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Math Help - Convergence of the alternate harmonic series

  1. #1
    Junior Member RaisinBread's Avatar
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    Convergence of the alternate harmonic series

    Greetings,

    I have been assigned to prove the theorem in the pdf attachment. Convergence of the alternate harmonic series-theorem.pdf

    I found the general idea behind the proof of the theorem in our textbook, so I know what I have to show and I see why it works, but I'm having a little trouble rigorously writing out one part of it.

    I am trying to show that the sums of (Xpo)n and (Xne)n diverge to plus and minus infinity respectively.

    So far, I have explored 2 alternative solutions, but both seems to lead me to a dead end.

    Using (Xpo)n as an example for my first solution, I figured all I need to do is show that for every real number N, there exists a j such that the sum from 1 to j on the sequence (Xpo)n is greater than N. Now it seems to me that the only way I can prove that is by finding a way to express the sum from 1 to j of (Xpo)n as a function of j, such that we see at which j the series becomes greater than N, but I am unable to express the sum as a function of j, in fact I'm not even sure this is possible...

    My second solution would be that, we could show that the sums of (Xpo)n and (Xne)n diverge using some convergence criteria, and that since they are both monotone, the sum of (Xpo)n is always increasing and the sum of (Xne)n is always decreasing, It seems to me that they have to be going towards infinity, otherwise we would get contradiction, but I can't quite figure out what is the contradiction.

    So I was wondering if one of you guys had an Idea or a hint to give me about this proof, or if there is something really obvious that I didn't see. Also feel free to tell my if you need any clarifications about my attempted solutions if there is anything I wrote that you don't understand.
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  2. #2
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    Quote Originally Posted by RaisinBread View Post
    Greetings,

    I have been assigned to prove the theorem in the pdf attachment. Click image for larger version. 

Name:	Theorem.pdf 
Views:	33 
Size:	35.9 KB 
ID:	21199

    I found the general idea behind the proof of the theorem in our textbook, so I know what I have to show and I see why it works, but I'm having a little trouble rigorously writing out one part of it.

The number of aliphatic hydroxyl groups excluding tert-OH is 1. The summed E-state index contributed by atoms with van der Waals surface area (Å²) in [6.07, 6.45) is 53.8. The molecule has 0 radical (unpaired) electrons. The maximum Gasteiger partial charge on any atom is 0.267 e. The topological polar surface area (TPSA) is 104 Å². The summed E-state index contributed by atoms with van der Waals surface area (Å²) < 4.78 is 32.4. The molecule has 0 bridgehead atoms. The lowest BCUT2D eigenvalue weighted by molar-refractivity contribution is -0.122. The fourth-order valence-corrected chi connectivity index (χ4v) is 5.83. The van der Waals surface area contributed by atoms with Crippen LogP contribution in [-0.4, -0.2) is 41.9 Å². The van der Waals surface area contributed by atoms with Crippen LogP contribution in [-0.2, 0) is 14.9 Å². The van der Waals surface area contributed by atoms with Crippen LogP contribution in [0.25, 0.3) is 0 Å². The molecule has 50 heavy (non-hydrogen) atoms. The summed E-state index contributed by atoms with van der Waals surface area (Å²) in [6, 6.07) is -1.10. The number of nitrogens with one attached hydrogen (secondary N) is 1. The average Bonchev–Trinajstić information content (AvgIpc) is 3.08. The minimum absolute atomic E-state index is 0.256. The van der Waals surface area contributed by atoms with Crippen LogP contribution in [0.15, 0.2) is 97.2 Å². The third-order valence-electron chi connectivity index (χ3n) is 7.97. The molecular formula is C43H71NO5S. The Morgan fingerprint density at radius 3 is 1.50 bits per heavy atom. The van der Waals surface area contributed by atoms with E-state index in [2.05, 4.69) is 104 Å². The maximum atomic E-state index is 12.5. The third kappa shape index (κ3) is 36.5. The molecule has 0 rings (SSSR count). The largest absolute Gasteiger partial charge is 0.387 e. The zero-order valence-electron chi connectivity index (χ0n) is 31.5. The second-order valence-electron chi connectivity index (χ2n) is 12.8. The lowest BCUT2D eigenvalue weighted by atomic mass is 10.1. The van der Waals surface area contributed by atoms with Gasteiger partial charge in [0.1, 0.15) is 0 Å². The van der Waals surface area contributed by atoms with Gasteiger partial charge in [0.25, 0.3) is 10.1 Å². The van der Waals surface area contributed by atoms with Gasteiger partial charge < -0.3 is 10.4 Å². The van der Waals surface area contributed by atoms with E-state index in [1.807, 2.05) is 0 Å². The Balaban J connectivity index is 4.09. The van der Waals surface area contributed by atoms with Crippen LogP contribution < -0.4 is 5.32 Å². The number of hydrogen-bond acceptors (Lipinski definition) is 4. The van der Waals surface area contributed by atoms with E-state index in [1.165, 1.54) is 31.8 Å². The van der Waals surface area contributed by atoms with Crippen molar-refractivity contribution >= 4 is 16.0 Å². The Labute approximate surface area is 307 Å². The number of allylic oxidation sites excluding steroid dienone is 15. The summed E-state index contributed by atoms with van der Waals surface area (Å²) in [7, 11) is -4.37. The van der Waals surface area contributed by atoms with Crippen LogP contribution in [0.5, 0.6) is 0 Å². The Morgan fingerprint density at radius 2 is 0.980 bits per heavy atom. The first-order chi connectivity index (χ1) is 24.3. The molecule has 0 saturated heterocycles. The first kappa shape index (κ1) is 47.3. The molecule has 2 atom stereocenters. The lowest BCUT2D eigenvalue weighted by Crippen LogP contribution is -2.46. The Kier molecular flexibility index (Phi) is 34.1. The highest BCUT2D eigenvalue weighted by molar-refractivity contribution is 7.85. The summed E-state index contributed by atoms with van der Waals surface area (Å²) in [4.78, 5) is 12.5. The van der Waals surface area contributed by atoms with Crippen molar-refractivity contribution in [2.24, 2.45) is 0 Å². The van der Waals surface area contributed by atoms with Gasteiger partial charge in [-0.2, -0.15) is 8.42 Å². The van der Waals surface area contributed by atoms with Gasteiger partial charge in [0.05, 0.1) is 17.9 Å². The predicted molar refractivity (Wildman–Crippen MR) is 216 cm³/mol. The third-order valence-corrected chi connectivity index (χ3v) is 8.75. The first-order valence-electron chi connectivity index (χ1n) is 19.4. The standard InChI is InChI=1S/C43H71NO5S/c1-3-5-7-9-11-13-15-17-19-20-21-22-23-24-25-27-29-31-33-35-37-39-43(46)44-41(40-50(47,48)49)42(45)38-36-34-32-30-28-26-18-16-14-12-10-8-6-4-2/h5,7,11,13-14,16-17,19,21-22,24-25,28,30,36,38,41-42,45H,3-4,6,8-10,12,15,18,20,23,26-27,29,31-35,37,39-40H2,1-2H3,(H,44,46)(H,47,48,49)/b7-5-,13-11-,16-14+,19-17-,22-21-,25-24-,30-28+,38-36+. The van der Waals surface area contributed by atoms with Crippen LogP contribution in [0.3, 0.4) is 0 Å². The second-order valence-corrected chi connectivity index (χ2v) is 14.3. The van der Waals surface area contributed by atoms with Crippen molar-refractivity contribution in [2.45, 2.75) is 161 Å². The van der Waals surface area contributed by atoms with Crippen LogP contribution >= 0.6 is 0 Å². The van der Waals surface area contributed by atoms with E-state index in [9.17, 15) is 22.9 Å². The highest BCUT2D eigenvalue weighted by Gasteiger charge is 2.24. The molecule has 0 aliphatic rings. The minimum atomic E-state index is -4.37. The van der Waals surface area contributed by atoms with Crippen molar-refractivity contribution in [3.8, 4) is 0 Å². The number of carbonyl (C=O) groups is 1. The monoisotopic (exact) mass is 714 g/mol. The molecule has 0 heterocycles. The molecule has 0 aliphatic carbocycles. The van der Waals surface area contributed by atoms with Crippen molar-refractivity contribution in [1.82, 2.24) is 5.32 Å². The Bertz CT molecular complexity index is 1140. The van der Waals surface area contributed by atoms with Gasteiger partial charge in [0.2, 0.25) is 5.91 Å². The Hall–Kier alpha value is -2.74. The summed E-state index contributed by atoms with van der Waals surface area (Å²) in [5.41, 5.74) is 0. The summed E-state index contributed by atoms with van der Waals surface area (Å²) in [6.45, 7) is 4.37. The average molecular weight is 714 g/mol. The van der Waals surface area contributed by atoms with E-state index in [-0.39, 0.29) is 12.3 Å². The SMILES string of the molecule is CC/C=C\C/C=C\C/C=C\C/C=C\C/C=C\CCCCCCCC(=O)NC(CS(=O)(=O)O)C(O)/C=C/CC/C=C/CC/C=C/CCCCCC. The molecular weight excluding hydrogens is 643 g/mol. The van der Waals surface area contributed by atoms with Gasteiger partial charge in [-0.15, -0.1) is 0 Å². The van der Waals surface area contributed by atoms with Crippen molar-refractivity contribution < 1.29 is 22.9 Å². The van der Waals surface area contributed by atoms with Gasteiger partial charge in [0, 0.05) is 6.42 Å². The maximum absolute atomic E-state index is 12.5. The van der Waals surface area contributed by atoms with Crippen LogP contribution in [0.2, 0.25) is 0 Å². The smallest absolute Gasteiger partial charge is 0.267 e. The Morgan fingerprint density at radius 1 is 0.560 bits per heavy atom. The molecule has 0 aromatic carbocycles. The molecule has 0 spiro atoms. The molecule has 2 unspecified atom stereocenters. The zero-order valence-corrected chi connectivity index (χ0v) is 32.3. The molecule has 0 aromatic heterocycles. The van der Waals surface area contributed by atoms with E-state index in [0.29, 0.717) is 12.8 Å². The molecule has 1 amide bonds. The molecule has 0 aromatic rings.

I am trying to show that the sums of (Xpo)n and (Xne)n diverge to plus and minus infinity respectively.

    So far, I have explored 2 alternative solutions, but both seems to lead me to a dead end.

    Using (Xpo)n as an example for my first solution, I figured all I need to do is show that for every real number N, there exists a j such that the sum from 1 to j on the sequence (Xpo)n is greater than N. Now it seems to me that the only way I can prove that is by finding a way to express the sum from 1 to j of (Xpo)n as a function of j, such that we see at which j the series becomes greater than N, but I am unable to express the sum as a function of j, in fact I'm not even sure this is possible...

    My second solution would be that, we could show that the sums of (Xpo)n and (Xne)n diverge using some convergence criteria, and that since they are both monotone, the sum of (Xpo)n is always increasing and the sum of (Xne)n is always decreasing, It seems to me that they have to be going towards infinity, otherwise we would get contradiction, but I can't quite figure out what is the contradiction.

    So I was wondering if one of you guys had an Idea or a hint to give me about this proof, or if there is something really obvious that I didn't see. Also feel free to tell my if you need any clarifications about my attempted solutions if there is anything I wrote that you don't understand.

    I think you want the following, a really ashtonishing result: Riemann series theorem - Wikipedia, the free encyclopedia

    Tonio
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  3. #3
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    Quote Originally Posted by RaisinBread View Post
    I am trying to show that the sums of (Xpo)n and (Xne)n diverge to plus and minus infinity respectively.
    The series of even-numbered terms is -\frac12-\frac14-\frac16-\ldots = -\frac12\bigl(1+\frac12+\frac13+\ldots\bigr), which diverges to -\infty because of the well-known fact that the harmonic series diverges.

    For the series of odd-numbered terms, notice that each odd-numbered term is greater in absolute value than the following even-numbered term. Then use the comparison test to deduce that the series of odd-numbered terms also diverges (to +\infty).
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  4. #4
    Junior Member RaisinBread's Avatar
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    Interesting, I never suspected that Wikipedia would have such elaborate mathematical proofs on it.

    @Opalg Thank you very much! The solution is so simple, can't believe I didn't see that!
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